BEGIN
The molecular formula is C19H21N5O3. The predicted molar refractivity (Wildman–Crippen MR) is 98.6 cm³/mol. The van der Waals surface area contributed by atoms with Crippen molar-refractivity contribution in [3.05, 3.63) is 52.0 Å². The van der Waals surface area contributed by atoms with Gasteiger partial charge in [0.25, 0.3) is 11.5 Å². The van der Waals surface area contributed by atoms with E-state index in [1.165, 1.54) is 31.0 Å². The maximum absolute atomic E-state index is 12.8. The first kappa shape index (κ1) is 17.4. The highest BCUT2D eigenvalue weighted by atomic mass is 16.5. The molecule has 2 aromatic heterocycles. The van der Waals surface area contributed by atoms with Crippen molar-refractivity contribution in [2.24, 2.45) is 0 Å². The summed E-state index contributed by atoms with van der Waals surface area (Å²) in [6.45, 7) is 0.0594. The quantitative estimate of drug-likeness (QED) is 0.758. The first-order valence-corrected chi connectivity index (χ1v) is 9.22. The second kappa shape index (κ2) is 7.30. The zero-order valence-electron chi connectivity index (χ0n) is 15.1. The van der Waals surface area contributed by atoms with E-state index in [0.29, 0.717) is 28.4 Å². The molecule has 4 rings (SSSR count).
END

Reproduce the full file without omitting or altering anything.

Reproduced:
The molecular formula is C19H21N5O3. The predicted molar refractivity (Wildman–Crippen MR) is 98.6 cm³/mol. The van der Waals surface area contributed by atoms with Crippen molar-refractivity contribution in [3.05, 3.63) is 52.0 Å². The van der Waals surface area contributed by atoms with Gasteiger partial charge in [0.25, 0.3) is 11.5 Å². The van der Waals surface area contributed by atoms with E-state index in [1.165, 1.54) is 31.0 Å². The maximum absolute atomic E-state index is 12.8. The first kappa shape index (κ1) is 17.4. The highest BCUT2D eigenvalue weighted by atomic mass is 16.5. The molecule has 2 aromatic heterocycles. The van der Waals surface area contributed by atoms with Crippen molar-refractivity contribution in [2.24, 2.45) is 0 Å². The summed E-state index contributed by atoms with van der Waals surface area (Å²) in [6.45, 7) is 0.0594. The quantitative estimate of drug-likeness (QED) is 0.758. The first-order valence-corrected chi connectivity index (χ1v) is 9.22. The second kappa shape index (κ2) is 7.30. The zero-order valence-electron chi connectivity index (χ0n) is 15.1. The van der Waals surface area contributed by atoms with E-state index in [0.29, 0.717) is 28.4 Å². The molecule has 4 rings (SSSR count).